Shawne K. Wickham, reporting in today’s Manchester Union Leader, serves up and article titled, “Police: Human trafficking on the rise in New Hampshire.”
Bedford Police Department is hosting “Hiding in Plain Sight,” a summit on social media and human trafficking, tonight at Manchester Christian Church, 56 Old Bedford Road, Bedford. Panelists will include law enforcement experts, medical professionals, victim advocates and a trafficking survivor.
Maybe this article or the advertised forum is not the place for this but at some point, someone, including reporters, need to accept that porous borders and failed immigration policy is the catalyst for the human trafficking tragedy.
Wickham’s report does an excellent job tying opioids to human trafficking, more specifically sex trafficking.
“We’re trying to tell the story of what human trafficking looks like in the New England area, and specifically what’s going on in New Hampshire,” said Bedford police detective Matt Fleming, one of the organizers.
It’s a “by-product” of the drug epidemic, he said. “We have women who have fallen victim to drug abuse for whatever reason and ultimately are easy targets to be sex-trafficked at that point.”
Fleming said this is not just happening in the big cities. “It’s not a Manchester problem or a Nashua problem,” he said. “It’s a New Hampshire problem.
But it leaves out too many pieces of the puzzle to paint the whole picture. A picture that includes how the traffickers, the trafficked, and the drugs used to leverage addiction are getting to New Hampshire.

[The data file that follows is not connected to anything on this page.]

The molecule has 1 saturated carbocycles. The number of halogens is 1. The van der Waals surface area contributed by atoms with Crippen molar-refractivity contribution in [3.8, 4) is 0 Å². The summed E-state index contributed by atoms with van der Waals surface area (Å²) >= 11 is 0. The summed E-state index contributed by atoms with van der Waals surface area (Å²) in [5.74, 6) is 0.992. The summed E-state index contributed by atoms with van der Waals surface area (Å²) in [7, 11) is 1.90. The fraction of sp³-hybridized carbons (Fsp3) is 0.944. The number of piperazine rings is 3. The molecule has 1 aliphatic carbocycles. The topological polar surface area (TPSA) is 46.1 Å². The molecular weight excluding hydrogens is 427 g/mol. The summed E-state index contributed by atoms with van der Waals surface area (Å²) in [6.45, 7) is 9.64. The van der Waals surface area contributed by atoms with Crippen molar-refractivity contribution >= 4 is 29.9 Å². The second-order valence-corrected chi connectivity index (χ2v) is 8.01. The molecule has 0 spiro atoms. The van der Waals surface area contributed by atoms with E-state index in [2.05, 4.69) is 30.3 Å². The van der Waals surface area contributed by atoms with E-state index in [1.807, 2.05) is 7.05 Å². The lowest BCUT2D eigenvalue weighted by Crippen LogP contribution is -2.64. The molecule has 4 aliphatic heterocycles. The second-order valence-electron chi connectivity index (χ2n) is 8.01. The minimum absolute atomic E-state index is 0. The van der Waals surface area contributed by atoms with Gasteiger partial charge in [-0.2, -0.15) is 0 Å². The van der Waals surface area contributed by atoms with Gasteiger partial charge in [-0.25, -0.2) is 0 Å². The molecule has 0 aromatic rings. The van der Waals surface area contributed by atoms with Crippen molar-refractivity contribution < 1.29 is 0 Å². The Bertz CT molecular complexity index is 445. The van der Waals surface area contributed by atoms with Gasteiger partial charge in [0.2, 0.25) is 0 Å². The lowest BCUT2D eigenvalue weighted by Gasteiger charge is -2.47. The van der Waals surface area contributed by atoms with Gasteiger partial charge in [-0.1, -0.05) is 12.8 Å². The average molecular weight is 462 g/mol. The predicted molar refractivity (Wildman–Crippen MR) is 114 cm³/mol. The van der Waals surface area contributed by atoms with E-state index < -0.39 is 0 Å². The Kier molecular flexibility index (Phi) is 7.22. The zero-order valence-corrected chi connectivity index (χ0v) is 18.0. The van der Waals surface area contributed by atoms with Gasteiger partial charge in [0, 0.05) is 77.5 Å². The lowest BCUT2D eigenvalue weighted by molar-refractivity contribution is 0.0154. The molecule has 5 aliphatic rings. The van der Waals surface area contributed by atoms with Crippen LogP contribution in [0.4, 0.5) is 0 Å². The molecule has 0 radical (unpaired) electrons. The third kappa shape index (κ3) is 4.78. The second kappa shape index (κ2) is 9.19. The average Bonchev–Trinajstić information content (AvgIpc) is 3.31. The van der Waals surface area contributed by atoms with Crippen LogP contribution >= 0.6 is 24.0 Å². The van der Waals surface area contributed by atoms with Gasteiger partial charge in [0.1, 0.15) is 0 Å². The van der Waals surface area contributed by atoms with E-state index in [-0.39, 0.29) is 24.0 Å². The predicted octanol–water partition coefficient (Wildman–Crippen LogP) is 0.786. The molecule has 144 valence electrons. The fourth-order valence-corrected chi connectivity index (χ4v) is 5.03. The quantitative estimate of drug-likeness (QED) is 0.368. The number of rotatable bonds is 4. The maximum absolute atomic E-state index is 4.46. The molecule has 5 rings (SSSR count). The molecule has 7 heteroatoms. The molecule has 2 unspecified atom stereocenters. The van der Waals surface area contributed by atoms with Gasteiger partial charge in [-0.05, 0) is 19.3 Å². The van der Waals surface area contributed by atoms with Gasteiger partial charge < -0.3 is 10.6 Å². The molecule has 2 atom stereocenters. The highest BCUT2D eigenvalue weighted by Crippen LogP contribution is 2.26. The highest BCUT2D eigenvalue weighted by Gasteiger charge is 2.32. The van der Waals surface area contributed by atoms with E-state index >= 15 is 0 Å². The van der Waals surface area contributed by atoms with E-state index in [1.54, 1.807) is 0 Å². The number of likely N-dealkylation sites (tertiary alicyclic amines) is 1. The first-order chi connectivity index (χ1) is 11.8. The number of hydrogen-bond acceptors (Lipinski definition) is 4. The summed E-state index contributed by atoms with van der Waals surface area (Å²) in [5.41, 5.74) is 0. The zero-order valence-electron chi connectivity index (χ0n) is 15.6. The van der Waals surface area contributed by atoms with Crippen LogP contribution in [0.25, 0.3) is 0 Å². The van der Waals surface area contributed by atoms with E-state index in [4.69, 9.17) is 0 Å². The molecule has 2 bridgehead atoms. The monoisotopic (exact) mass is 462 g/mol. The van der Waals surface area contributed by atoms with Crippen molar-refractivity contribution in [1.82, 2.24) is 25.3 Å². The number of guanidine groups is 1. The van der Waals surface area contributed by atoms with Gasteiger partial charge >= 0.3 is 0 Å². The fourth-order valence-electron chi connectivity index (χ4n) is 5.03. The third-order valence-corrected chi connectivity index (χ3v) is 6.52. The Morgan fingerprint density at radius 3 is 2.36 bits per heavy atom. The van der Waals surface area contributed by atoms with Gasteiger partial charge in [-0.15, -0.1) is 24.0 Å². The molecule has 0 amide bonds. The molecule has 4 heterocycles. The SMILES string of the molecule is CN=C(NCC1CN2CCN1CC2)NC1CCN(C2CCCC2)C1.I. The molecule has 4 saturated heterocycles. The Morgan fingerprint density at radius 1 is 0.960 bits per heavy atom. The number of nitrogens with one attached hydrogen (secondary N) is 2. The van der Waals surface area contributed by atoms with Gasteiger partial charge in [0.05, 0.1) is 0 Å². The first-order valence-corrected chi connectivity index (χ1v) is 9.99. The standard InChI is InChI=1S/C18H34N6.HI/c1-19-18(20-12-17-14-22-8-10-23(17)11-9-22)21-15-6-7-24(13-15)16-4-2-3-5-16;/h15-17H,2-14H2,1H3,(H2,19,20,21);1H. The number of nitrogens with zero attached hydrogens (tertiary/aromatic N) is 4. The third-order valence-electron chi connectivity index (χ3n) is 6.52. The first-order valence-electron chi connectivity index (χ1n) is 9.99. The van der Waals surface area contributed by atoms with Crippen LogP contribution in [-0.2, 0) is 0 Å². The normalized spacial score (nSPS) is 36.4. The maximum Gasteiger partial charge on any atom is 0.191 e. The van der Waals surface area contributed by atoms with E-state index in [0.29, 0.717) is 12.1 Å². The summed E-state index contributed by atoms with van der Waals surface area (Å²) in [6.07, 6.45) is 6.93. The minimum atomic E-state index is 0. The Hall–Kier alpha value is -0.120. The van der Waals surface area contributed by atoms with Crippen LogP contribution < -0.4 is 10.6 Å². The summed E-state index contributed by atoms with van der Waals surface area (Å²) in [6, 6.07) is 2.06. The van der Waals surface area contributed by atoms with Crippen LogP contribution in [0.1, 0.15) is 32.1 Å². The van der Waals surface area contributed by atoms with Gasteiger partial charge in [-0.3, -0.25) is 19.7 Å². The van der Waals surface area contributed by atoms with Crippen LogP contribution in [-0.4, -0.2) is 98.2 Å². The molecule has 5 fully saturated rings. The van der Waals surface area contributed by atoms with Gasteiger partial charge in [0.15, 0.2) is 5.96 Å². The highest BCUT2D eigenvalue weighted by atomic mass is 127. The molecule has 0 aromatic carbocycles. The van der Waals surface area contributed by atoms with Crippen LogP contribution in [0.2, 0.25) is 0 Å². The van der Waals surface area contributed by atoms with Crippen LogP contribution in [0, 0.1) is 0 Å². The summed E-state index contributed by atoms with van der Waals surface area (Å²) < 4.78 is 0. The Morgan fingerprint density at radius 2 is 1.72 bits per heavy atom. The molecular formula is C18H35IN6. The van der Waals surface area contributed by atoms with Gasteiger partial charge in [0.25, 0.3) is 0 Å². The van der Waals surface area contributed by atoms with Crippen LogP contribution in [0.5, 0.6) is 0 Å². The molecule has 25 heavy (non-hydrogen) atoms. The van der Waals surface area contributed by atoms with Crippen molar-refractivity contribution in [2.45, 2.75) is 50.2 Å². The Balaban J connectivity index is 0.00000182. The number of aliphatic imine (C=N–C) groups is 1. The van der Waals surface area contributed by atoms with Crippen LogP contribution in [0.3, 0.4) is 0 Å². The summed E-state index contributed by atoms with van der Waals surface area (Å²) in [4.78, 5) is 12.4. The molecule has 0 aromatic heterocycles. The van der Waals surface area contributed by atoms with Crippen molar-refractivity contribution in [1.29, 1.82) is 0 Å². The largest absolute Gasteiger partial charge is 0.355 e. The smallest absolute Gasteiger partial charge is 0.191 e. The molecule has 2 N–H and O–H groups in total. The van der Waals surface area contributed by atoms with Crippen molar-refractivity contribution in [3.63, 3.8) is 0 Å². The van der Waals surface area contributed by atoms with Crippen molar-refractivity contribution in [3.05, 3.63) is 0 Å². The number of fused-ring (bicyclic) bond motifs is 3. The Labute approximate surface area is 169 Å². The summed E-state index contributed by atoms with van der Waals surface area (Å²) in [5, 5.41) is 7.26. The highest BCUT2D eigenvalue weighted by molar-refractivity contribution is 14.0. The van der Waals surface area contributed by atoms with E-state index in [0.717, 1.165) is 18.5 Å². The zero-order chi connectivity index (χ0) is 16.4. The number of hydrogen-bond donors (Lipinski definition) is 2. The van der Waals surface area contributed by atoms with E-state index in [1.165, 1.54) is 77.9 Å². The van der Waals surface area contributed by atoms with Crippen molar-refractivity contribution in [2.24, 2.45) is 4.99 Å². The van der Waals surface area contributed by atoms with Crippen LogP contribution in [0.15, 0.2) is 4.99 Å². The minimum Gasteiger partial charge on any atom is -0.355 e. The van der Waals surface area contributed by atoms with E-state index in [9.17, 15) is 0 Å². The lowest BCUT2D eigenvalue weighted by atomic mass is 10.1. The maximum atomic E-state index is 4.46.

Eighty-percent of the drugs used on victims of human trafficking come across the border from Mexico.
A majority of the gang members and gang leaders that import and distribute these drugs to local dealers and traffickers are here illegally after coming across the border from Mexico.
The gangs and their networks are working out of sanctuary cities like Lawrence, Massachusetts fed by new arrivals (including DACA kiddies) across the border with Mexico.
Actual victims of human trafficking are moved across the border from Mexico, and any number of them are probably also drug mules.
And those that are here illegally are here and will remain here, quite often because of ideologically driven sanctuary policies that obstruct necessary coordination between every relevant level of law enforcement.
And this entire manifold of issues includes an umbrella of illicit activity and violent crime that springs from it.
If we don’t commit to slowing or stopping the source of the problem all we’ll be doing is redirecting larger and larger sum of resources to treatment and recovery for a problem we’ve no serious commitment to stopping. Buying bigger buckets to bail out the boat without making any effort to find and plug the leaks.
That is not meant to detract from the effort to inform.
The story is important. Including human trafficking survivors like Darlene Pawlik matter. But the story is incomplete without naming the evil and making a commitment to go after it root and branch.
That will require things that many in both parties are cannot or will not admit or act on publicly.
Border security enforcement is part of the solution. Sanctuary cities and states are part of the problem.
The drugs, overdose deaths, the crime, the trafficking, all have a common denominator. Illegal immigration, inadequate border security, opposition to immigration enforcement laws and policies. Deliberate policy decisions are to blame. Changing those decisions is critical to reform.
If you leave that out of the discussion, you are not serious about addressing the problem. You are just kicking around ideas about how to manage the growing number of lives destroyed and debating how much to increase line items in the next budget to rearrange the deck chairs on your sinking ship.